You probably associate the automotive industry with being predominantly male, but not many people know that the industry is changing for the better and now employs more women than ever.
During WWII, we saw record numbers of women take over the manufacturing of pretty much everything from vehicles to artillery shells, but in 2017, women remain under-represented in the automotive world.
But there is some good news … although fewer, it seems that more women are being promoted to senior roles; CEO’s, Vice Presidents and Lead Engineers are just a handful of examples. Couple that to high-profile racing teams, supply specialists and brand consultants, and you’ll see that women are gaining further influence in the automotive world.
It’s some way off before we reach equilibrium – for some “women in the car industry” might still be Pirelli Calendar Girls or any other beauties promoting cars or tyres in often controversial ads. However, there is a definite shift nowadays towards recognising a role, rather than a gender.
Let’s take a look at successful women who made history on wheels.
Although we may associate Formula One with a purely male based sport (certainly the driving), you may be surprised to hear that there have been a number of female Formula One drivers, and it isn’t just a recent thing either.
Desiré Wilson was the first female driver to win a Formula One race back in 1980, but there have been numerous others that have been responsible for developing the cars we see today. The most notable of them is Susie Wolff (née Stoddart).
Perhaps the most well-known woman in Formula 1 currently is Claire Williams OBE, daughter of Sir Frank Williams and Deputy Team Principal of the Williams Formula One racing team. Or of course we could pick Monisha Kaltenborn – the Team Principal of the Sauber Formula One team.
Both team bosses have a view to improving the gender disparity, but Ms Williams in particular is working toward encouraging youngsters to take up engineering as part of her ambassadorial role for Women in Innovation, a campaign run by Innovate UK in which female leaders travel around schools and give talks to school girls about STEM subjects (Science, Technology, Engineering & Mathematics).
There are a number of manufacturers employing women in top-level roles, and depending on where your brand loyalty lies, the most noticeable would be Elena Ford, the great-great-granddaughter of Henry.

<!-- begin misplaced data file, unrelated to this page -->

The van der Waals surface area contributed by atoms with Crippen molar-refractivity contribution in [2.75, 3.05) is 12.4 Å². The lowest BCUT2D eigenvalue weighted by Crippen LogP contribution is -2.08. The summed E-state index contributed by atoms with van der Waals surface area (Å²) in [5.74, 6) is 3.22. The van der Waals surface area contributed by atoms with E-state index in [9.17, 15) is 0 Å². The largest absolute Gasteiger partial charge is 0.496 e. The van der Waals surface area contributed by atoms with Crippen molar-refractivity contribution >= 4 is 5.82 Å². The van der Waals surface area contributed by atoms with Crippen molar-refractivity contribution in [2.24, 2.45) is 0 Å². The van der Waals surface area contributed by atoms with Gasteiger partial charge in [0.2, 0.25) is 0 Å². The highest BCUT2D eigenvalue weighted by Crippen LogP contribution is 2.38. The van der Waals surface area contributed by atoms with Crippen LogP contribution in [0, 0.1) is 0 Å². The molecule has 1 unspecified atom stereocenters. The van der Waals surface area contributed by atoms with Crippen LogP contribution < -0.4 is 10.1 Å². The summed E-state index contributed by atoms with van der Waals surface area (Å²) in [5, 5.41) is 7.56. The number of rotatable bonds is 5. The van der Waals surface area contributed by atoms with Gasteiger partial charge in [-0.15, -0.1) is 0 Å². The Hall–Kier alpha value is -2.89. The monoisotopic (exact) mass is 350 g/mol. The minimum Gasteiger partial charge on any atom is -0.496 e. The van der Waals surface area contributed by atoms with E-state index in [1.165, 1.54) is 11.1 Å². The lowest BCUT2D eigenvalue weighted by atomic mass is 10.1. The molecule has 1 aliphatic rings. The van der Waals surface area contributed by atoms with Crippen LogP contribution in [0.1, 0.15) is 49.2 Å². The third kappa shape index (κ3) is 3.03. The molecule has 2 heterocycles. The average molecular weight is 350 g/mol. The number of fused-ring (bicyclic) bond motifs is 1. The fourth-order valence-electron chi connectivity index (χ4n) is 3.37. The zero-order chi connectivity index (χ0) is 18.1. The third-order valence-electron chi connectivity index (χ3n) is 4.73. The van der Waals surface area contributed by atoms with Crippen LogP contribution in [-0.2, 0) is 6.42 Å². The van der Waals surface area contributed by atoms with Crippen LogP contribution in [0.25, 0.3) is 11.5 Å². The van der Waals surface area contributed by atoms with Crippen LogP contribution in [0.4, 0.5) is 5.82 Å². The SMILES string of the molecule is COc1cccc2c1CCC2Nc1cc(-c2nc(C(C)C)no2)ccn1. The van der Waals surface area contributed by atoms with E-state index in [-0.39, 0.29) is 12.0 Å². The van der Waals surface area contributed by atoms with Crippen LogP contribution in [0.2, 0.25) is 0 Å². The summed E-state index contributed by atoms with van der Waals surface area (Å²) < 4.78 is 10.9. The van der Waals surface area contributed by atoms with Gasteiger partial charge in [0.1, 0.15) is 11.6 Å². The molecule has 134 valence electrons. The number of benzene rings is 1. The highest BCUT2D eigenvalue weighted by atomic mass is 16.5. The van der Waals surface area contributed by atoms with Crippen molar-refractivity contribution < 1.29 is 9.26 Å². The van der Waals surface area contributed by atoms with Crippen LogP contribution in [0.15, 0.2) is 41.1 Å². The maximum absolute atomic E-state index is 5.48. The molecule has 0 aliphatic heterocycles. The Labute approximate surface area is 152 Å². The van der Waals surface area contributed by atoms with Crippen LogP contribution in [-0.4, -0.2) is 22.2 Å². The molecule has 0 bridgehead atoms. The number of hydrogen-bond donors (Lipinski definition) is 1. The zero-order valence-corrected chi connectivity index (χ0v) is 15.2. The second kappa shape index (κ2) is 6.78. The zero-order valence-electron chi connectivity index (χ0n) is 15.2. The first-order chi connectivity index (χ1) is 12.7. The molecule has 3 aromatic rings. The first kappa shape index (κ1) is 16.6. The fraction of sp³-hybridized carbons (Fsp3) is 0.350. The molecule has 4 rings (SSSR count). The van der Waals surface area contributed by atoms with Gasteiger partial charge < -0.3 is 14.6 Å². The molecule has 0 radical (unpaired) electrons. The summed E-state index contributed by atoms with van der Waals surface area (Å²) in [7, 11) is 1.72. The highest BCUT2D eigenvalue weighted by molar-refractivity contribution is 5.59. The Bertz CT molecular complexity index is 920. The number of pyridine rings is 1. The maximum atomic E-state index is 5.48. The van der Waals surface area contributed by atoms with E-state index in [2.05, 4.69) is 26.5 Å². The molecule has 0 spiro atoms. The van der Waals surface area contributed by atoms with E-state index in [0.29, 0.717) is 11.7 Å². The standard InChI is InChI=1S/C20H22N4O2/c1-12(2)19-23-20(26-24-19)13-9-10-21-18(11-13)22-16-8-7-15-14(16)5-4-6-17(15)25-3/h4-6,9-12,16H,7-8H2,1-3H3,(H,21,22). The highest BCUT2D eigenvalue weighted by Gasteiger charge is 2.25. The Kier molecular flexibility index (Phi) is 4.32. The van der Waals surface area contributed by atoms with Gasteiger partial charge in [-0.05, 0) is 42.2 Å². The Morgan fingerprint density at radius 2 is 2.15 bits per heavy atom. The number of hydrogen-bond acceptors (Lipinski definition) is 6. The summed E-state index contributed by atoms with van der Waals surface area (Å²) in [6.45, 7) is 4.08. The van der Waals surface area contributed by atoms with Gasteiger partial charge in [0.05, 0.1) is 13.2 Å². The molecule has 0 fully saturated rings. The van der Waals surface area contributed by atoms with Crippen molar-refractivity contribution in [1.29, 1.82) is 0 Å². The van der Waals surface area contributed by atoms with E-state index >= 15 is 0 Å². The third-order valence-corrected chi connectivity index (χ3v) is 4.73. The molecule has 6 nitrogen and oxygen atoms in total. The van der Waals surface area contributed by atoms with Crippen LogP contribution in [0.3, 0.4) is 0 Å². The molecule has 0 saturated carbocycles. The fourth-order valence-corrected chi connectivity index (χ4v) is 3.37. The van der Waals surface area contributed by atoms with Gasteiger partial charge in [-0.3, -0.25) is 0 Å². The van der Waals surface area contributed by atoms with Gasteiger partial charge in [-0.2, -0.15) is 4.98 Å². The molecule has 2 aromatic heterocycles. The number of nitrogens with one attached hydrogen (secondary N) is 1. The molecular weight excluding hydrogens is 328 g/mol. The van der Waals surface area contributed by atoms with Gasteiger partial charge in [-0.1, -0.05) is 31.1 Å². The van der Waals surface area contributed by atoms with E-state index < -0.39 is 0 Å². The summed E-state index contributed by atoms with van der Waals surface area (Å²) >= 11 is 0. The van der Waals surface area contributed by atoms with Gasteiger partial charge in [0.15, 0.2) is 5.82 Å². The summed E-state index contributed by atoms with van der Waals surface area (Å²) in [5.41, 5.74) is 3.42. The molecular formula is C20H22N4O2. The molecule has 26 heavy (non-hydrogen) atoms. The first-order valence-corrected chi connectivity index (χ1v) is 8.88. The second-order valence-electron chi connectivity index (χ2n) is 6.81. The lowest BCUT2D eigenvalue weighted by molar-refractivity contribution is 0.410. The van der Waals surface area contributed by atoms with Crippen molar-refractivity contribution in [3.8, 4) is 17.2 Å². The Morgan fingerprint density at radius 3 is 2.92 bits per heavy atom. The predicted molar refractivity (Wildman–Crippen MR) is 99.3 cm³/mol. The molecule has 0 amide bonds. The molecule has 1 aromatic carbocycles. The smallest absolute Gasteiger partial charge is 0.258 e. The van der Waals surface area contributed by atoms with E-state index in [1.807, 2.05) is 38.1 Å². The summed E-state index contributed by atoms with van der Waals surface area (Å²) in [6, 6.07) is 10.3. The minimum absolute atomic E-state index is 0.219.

Elena Ford is the Vice-President of the Ford Motor Co, the first female Ford to do so. She isn’t just there to tick a box either; Elena handles everything from consumer experience, vehicle quality and establishing best practice throughout Ford USA.
FoMoCo aren’t the only company that have looked to the future either – Trudy Hardy is the Vice-President of Marketing for BMW North America and Mary Barra is the CEO of General Motors in the U.S. arguably one of the largest automotive manufacturing brands worldwide.
There can’t be a reader that’s unfamiliar with the three amigos that are behind the world’s biggest car entertainment show, but there have been a number of women who deserve their place on the world stage thanks to their automotive knowledge and background.
Vicki Butler-Henderson is one such woman. She’s a super-fast racing driver that also branched out into the TV presenting game, and made a decent job of it. It’s just a shame that the programme she worked on really couldn’t compete with the competition (of which there was just one other).
Speaking of fast racing drivers … Sabine Schmitz was no doubt a legend around the Nordschleife but it was only really through Top Gear that she became known worldwide. Although she still races for the likes of Porsche and BMW (and still pilots the ‘Ring Taxi’ for fun), she is fast becoming known for her TV broadcasting career, at which she excels.
It’s true that society is changing; studies say that the global automotive industry is made up of around 25% women (that includes all aspects, including peripheral activities). But will that figure rise any higher?
Manufacturers are working towards employing more women, and we can definitely see an increase in women being employed in more senior roles. With the likes of Claire Williams, Elena Ford, Trudy Hardy and Sabine Schmitz, we can see that the automotive industry is becoming less gender-specific.
However, while we still talk about ‘women’ in engineering, surely the hope should be that one day we will talk about Engineers, Managing Directors, Dealer Principle’s and Race Technicians as just that – a role within a company or organisation that has no gender connotations attached to it.
About the author
Giles Kirkland is a passionate car expert, blogger and contributor to Oponeo. He recently took to exploring the concept of the modern masculinity and femininity with a special focus on gender roles in the automotive industry. He happily shares his thoughts on various platforms.